Alan Doyle will celebrate the release of his first movie when Robin Hood premieres at Cannes May 12, but the Great Big Sea frontman is planning his own opening bash for friends in his native St. John’s, N.L.
“I’ve asked a bunch of my buddies in St. John’s: ’Look, don’t go see the movie till I get back, and then we’ll all go, 40 or 50 of us,”’ Doyle told The Canadian Press in a telephone interview Monday.
“I actually get back around my birthday, so I said, for my birthday, we’ll go out to the movie and then we’ll go out to the pub downtown or something.
“Maybe I’ll cut out a piece of red carpet about 12 inches by 12 inches and we’ll have our own St. John’s opening.”
Indeed, Doyle seems determined to soak up this experience, unlikely as it was.
The newbie actor — who says his acting prior to the film was confined to “some theatre stuff a long time ago” — found himself thrust onto the set of a massive production with a reported nine-figure production budget, cast opposite Oscar winners Russell Crowe and Cate Blanchett and with veteran director Ridley Scott calling the shots.
It calmed his nerves that his role — that of lute-plucking Merry Man Alan-a-Dale — was such a comfortable fit.
“You know, jeez, I’ve been singing songs my whole life like a roving minstrel,” Doyle said. “When you get the chance to play the most famous troubadour of all time — I couldn’t help it, man!
“I was born for it, for god’s sake. My name is Alan Doyle and his name is Alan-a-Dale. C’mon!”
It also helped that Doyle and Crowe are friends.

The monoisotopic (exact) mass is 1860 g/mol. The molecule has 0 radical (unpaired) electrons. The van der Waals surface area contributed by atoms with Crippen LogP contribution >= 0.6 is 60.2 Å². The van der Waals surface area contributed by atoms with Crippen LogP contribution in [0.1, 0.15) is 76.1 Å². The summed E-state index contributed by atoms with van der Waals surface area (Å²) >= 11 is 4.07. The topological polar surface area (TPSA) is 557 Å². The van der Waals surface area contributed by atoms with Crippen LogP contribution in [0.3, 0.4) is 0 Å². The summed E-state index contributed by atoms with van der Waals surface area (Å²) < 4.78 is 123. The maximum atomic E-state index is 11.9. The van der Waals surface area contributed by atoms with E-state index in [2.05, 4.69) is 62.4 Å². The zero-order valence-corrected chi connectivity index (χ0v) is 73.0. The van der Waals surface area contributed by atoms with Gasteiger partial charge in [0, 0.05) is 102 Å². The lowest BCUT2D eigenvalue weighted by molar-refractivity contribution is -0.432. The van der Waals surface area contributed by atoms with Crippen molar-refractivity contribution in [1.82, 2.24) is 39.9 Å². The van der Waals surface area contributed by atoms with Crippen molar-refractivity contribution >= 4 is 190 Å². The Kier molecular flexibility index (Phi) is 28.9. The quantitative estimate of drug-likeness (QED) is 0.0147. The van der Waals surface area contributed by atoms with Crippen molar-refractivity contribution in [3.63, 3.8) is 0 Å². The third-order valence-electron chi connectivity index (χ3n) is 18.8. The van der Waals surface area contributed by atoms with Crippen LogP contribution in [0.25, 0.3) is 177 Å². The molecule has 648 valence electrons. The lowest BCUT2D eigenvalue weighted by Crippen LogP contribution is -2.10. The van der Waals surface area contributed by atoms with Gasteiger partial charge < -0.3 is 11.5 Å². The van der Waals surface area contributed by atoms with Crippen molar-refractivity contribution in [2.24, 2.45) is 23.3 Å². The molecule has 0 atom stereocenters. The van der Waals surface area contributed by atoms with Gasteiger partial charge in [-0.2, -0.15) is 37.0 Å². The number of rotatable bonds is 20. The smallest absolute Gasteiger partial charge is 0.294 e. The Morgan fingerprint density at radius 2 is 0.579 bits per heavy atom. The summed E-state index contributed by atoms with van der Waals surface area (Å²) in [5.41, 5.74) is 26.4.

Doyle said Crowe became a fan of Great Big Sea while in Canada shooting the 1999 hockey drama Mystery, Alaska. They didn’t meet until years later, when they ran into each other backstage at the 2004 NHL Awards, where they were both presenters.
“We just struck up a friendship and we’ve been writing songs together ever since,” Doyle said. “We’ve had some fun times doing different things. It’s been a good ride.”
Two years ago, Crowe called Doyle and asked if he knew how to play the lute and, after he said yes, if Doyle was interested in going to L.A. to read for a movie role. On he went, and after a big table read, Doyle “got the gig.”
He spent four and a half months shooting the film, which opens May 14, and speaks glowingly of the “incredible” atmosphere on set.
“It was like being in an artists’ haven,” said Doyle, whose band will drop their “varied” next record, Safe Upon the Shore, in July.
“Every day, you could look to your left, look to your right, and see somebody doing something artistic and someone who was really, really good at their job.
“It might have been a painter one day or it might have been a seamstress, or it might have been a costume designer or a medieval armourer or a horse trainer or an actor. Every day, you were surrounded by this massive movement of people doing cool artistic stuff that they’re really good at.”
Doyle, meanwhile, had to do pick up some new skills of his own. To get up to speed with some of the physical requirements of his role, Doyle was shuttled to Australia and England to take part in what he calls “Merry Man boot camps.”
“It was great fun, it was like a little boy’s fantasy,” he said.
“It was like, 8 a.m. horse training, 9 a.m. sword fights, 11 a.m. archery, then lunch.
“It was hard, because most of the actor guys have done physical movies before, and it’s just par for the course if you do that for a living. But I play in a folk band for a living.
“There’s no 8 a.m. run up the hill scheduled on the Great Big Sea calendar.”
But for all Doyle’s newly acquired experience as an actor, there’s one time-honoured Hollywood tradition he says he skipped: beefing up his resume to land the part.
“Did I lie, is that what you mean? My god no, I wouldn’t dare do that,” he said, affecting a tone of mock outrage.
“No one does that to get a job — certainly not in entertainment!”